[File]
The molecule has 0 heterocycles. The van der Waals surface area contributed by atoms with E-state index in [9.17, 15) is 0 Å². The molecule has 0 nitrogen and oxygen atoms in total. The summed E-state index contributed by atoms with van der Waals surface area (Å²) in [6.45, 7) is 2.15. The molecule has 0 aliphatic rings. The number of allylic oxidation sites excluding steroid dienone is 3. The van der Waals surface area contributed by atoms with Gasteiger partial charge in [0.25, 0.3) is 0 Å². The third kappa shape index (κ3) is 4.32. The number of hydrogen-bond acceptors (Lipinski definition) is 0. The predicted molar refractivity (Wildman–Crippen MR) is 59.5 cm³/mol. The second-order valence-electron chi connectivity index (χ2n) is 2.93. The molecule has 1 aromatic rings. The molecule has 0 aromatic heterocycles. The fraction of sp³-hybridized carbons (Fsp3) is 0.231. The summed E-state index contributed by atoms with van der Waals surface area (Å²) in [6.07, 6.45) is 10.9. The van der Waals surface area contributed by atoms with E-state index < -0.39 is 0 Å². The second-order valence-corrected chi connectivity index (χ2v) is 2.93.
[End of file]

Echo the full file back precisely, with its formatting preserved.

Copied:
The molecule has 0 heterocycles. The van der Waals surface area contributed by atoms with E-state index in [9.17, 15) is 0 Å². The molecule has 0 nitrogen and oxygen atoms in total. The summed E-state index contributed by atoms with van der Waals surface area (Å²) in [6.45, 7) is 2.15. The molecule has 0 aliphatic rings. The number of allylic oxidation sites excluding steroid dienone is 3. The van der Waals surface area contributed by atoms with Gasteiger partial charge in [0.25, 0.3) is 0 Å². The third kappa shape index (κ3) is 4.32. The number of hydrogen-bond acceptors (Lipinski definition) is 0. The predicted molar refractivity (Wildman–Crippen MR) is 59.5 cm³/mol. The second-order valence-electron chi connectivity index (χ2n) is 2.93. The molecule has 1 aromatic rings. The molecule has 0 aromatic heterocycles. The fraction of sp³-hybridized carbons (Fsp3) is 0.231. The summed E-state index contributed by atoms with van der Waals surface area (Å²) in [6.07, 6.45) is 10.9. The van der Waals surface area contributed by atoms with E-state index < -0.39 is 0 Å². The second-order valence-corrected chi connectivity index (χ2v) is 2.93.